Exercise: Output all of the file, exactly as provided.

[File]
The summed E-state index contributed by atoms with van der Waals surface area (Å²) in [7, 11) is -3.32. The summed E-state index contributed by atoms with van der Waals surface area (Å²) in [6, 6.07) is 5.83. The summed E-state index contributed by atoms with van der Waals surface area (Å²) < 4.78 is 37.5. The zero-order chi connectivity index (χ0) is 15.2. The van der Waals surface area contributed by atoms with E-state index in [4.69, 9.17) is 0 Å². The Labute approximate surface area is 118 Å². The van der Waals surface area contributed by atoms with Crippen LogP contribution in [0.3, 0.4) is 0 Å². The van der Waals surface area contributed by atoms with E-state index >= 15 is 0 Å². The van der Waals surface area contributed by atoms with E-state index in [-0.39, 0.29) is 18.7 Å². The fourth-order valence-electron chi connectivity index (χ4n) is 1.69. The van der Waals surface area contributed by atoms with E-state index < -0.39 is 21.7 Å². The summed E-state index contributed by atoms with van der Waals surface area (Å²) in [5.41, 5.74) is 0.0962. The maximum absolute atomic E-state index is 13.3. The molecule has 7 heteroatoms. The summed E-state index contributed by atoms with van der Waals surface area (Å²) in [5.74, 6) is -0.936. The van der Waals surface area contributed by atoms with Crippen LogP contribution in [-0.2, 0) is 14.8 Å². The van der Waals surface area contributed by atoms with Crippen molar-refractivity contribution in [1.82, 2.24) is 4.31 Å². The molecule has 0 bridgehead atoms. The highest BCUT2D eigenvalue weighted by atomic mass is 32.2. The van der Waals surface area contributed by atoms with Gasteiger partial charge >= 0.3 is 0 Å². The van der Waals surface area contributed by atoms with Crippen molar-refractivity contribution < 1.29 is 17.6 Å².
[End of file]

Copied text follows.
The summed E-state index contributed by atoms with van der Waals surface area (Å²) in [7, 11) is -3.32. The summed E-state index contributed by atoms with van der Waals surface area (Å²) in [6, 6.07) is 5.83. The summed E-state index contributed by atoms with van der Waals surface area (Å²) < 4.78 is 37.5. The zero-order chi connectivity index (χ0) is 15.2. The van der Waals surface area contributed by atoms with E-state index in [4.69, 9.17) is 0 Å². The Labute approximate surface area is 118 Å². The van der Waals surface area contributed by atoms with Crippen LogP contribution in [0.3, 0.4) is 0 Å². The van der Waals surface area contributed by atoms with E-state index >= 15 is 0 Å². The van der Waals surface area contributed by atoms with E-state index in [-0.39, 0.29) is 18.7 Å². The fourth-order valence-electron chi connectivity index (χ4n) is 1.69. The van der Waals surface area contributed by atoms with E-state index < -0.39 is 21.7 Å². The summed E-state index contributed by atoms with van der Waals surface area (Å²) in [5.41, 5.74) is 0.0962. The maximum absolute atomic E-state index is 13.3. The molecule has 7 heteroatoms. The summed E-state index contributed by atoms with van der Waals surface area (Å²) in [5.74, 6) is -0.936. The van der Waals surface area contributed by atoms with Crippen LogP contribution in [-0.2, 0) is 14.8 Å². The van der Waals surface area contributed by atoms with Crippen molar-refractivity contribution in [1.82, 2.24) is 4.31 Å². The molecule has 0 bridgehead atoms. The highest BCUT2D eigenvalue weighted by atomic mass is 32.2. The van der Waals surface area contributed by atoms with Gasteiger partial charge >= 0.3 is 0 Å². The van der Waals surface area contributed by atoms with Crippen molar-refractivity contribution < 1.29 is 17.6 Å².